Sarah Habershon is Art Director of G2 at the Guardian. She commissioned Tommy Parkers’ World Illustration Awards shortlisted entry “The Disability Diaries”.
Here we take the opportunity to talk to her about her career in commissioning illustration, and the challenges of editorial illustration times.
Illustration (c) Robert Ball
Can you tell us a bit about your career, and how you got into the industry and your current role?
I loved magazines as a teenager and once I had discovered The Face, I wanted to become a magazine designer. Editorial design seemed a good fit for someone who loved art and reading.
I did a degree in Graphic Design at the London College of Printing. I got myself work experience on Smash Hits while I was at college and this lead to freelance work on other titles. I worked full time on Number One, Smash Hits, Raw, and Neon (film magazine). Then the Guide at the Guardian after that, which is where I really started commissioning a lot of illustration. With the launch of the Berliner sized Guardian I moved on to art direct the Saturday sections of the paper. From 2014 one of these was Review, from and I had the privilege of commissioning some fantastic illustration for those covers.
Tell us a bit about your role – What is a ‘typical day’ for you?
Illustration (c) Petra Stefankova
I’m art director of G2 – the Guardian’s daily features section in our printed edition. I start at 10am and we spend all day working on the next day’s edition. All pages must have gone to press by 5.30pm. I work with my deputy, Ellen Wishart. We discuss with the editor and picture desk how we will present the main features, and talk ideas for the cover. It’s up to me to come up with something that works but it will be an ongoing discussion between us all. We have to move quickly! With a live cover I may need to commission an illustration to be completed by about 4pm. Sometimes we will have commissioned ahead of time, but without knowing for sure what day the piece will run.
Do you have a preferred way of working with illustrators? Or is it not one size fits all?
I’ll contact an illustrator by email or a phone call. I will send them a detailed brief – sizes, layout idea, flagging up considerations, such as where type will sit on a cover, overall mood and ideas we have had for an image. Mostly I will have a starting point for an image, since that will be how I have chosen an illustrator. Or if an illustrator is especially suited to the subject matter, I will ask them for ideas. I do always encourage people to sketch out their own ideas too. It’s best to get rough ideas down quickly so we can nail the idea and the artist can have maximum time to craft the final artwork. I need to get a rough approved by the editor. I love to get a surprise when the artist has taken the initial idea, run with it, and made it fantastic.
Can you tell us a bit about the process behind your brilliant piece with Tommy Parker shortlisted for the World Illustration awards? Were there key directions given to Tommy about what the illustration needed to encapsulate?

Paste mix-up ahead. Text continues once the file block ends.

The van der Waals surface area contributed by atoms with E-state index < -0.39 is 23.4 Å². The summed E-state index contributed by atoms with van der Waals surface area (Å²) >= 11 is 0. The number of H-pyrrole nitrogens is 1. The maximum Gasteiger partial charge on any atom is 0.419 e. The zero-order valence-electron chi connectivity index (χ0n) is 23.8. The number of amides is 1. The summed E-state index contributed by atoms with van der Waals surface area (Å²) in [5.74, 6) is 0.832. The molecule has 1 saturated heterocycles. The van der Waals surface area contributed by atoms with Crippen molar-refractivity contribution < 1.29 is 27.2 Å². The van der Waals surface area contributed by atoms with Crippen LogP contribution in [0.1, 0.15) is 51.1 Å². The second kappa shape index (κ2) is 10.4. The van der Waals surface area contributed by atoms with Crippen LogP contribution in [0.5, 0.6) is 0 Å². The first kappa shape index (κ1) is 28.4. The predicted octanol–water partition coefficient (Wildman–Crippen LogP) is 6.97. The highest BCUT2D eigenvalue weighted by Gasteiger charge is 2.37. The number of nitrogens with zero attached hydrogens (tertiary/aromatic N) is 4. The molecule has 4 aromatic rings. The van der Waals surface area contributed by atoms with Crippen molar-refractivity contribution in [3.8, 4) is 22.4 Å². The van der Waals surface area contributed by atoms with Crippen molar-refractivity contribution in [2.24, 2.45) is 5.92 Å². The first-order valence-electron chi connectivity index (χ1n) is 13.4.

Tommy was great for this. He’s so versatile with characters in situations. And he is able to illustrate serious issues with a lightness of touch which is engaging for the reader. We wanted to illustrate the enormity of the challenges that face disabled people in order to carry out actions which able-bodied people take for granted every day. Together we thought about a situation that someone in a wheelchair might find very difficult; and we wanted to illustrate how that challenge might feel to them. We wanted the image to make an able-bodied person stop and think about that.
Illustration (c) Tommy Parker. Shortlisted for the World Illustration Awards 2018.
What do you consider the strength of illustration to be, over for example, photography?
It can express a complex idea in a more complete way, or it can reveal a particular side of the story, and it can put elements of the story together in a way that a stock photo can’t. It can be inventive and witty and unique. It can create mood and emotion through colour and composition, symbolism or through the way figures are used.
What do you enjoy the most about commissioning and working with illustration?
I admire the talent of the artists we commission – it’s a privilege to work with that. I love it when the illustrator has really grasped the kind of image we are looking for – in concept and boldness on the page and has improved upon the idea we started with. Opening a file and finding a brilliantly appropriate image is a thrill. I love it when we are both really pleased with the collaboration.
Illustration (c) Alice Tye
Do you have different things in mind for online / print illustration or do all images need to straddle both?
At the moment with G2 the images need to straddle both – due to time and budget constraints. I do think about what kind of image, and crop, will be strong when small on a phone. But my priority is to get the printed cover right. The digital design team will get on board for a special presentation with a longer lead time.
What do you see as being the challenges for editorial illustration in the coming years?
There are many illustrators out there! It will be a challenge for them to find their unique voice in both style and content ideas. We’re facing many complex issues – in politics, the environment, health, women’s and LGBTQ issues, immigration etc … and we’ll need energetic ideas about how to express these concepts that really get to the heart of the issues. Also, I’m always interested in new and clever ways to present discussions about technology without always picturing a phone or laptop!
Illustration (c) Nishant Choksi
Many thanks to Sarah Habershon for taking the time to answer our questions!
Find Sarah (and other excellent G2 covers) on her Instagram.
Other Industry Insights:
Commissioning Illustration for Retail
Luisa Rivera X LUSH